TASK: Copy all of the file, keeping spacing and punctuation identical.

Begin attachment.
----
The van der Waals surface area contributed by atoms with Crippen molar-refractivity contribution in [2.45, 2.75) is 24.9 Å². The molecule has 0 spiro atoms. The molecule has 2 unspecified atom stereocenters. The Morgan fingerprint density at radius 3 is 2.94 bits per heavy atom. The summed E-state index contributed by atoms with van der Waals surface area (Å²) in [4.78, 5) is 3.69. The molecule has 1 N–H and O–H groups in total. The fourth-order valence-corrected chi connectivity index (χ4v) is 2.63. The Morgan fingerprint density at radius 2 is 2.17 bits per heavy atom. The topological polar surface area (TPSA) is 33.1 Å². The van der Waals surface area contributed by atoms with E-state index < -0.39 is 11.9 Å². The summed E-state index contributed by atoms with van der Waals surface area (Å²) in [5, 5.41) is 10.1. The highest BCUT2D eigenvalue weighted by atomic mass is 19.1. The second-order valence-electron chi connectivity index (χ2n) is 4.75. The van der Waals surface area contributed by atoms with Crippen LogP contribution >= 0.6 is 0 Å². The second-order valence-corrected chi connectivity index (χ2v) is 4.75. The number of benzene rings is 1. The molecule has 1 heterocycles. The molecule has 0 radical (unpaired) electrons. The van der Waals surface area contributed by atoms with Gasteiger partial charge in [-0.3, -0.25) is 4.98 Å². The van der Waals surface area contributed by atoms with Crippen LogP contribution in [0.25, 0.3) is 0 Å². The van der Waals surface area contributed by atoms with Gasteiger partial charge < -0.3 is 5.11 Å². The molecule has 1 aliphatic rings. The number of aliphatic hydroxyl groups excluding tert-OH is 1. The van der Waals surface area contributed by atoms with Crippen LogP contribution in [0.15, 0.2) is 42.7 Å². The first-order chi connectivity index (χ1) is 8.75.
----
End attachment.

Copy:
The van der Waals surface area contributed by atoms with Crippen molar-refractivity contribution in [2.45, 2.75) is 24.9 Å². The molecule has 0 spiro atoms. The molecule has 2 unspecified atom stereocenters. The Morgan fingerprint density at radius 3 is 2.94 bits per heavy atom. The summed E-state index contributed by atoms with van der Waals surface area (Å²) in [4.78, 5) is 3.69. The molecule has 1 N–H and O–H groups in total. The fourth-order valence-corrected chi connectivity index (χ4v) is 2.63. The Morgan fingerprint density at radius 2 is 2.17 bits per heavy atom. The topological polar surface area (TPSA) is 33.1 Å². The van der Waals surface area contributed by atoms with E-state index < -0.39 is 11.9 Å². The summed E-state index contributed by atoms with van der Waals surface area (Å²) in [5, 5.41) is 10.1. The highest BCUT2D eigenvalue weighted by atomic mass is 19.1. The second-order valence-electron chi connectivity index (χ2n) is 4.75. The van der Waals surface area contributed by atoms with Crippen LogP contribution >= 0.6 is 0 Å². The second-order valence-corrected chi connectivity index (χ2v) is 4.75. The number of benzene rings is 1. The molecule has 1 heterocycles. The molecule has 0 radical (unpaired) electrons. The van der Waals surface area contributed by atoms with Gasteiger partial charge in [-0.3, -0.25) is 4.98 Å². The van der Waals surface area contributed by atoms with Crippen LogP contribution in [0.25, 0.3) is 0 Å². The van der Waals surface area contributed by atoms with Gasteiger partial charge < -0.3 is 5.11 Å². The molecule has 1 aliphatic rings. The number of aliphatic hydroxyl groups excluding tert-OH is 1. The van der Waals surface area contributed by atoms with Crippen LogP contribution in [0.15, 0.2) is 42.7 Å². The first-order chi connectivity index (χ1) is 8.75.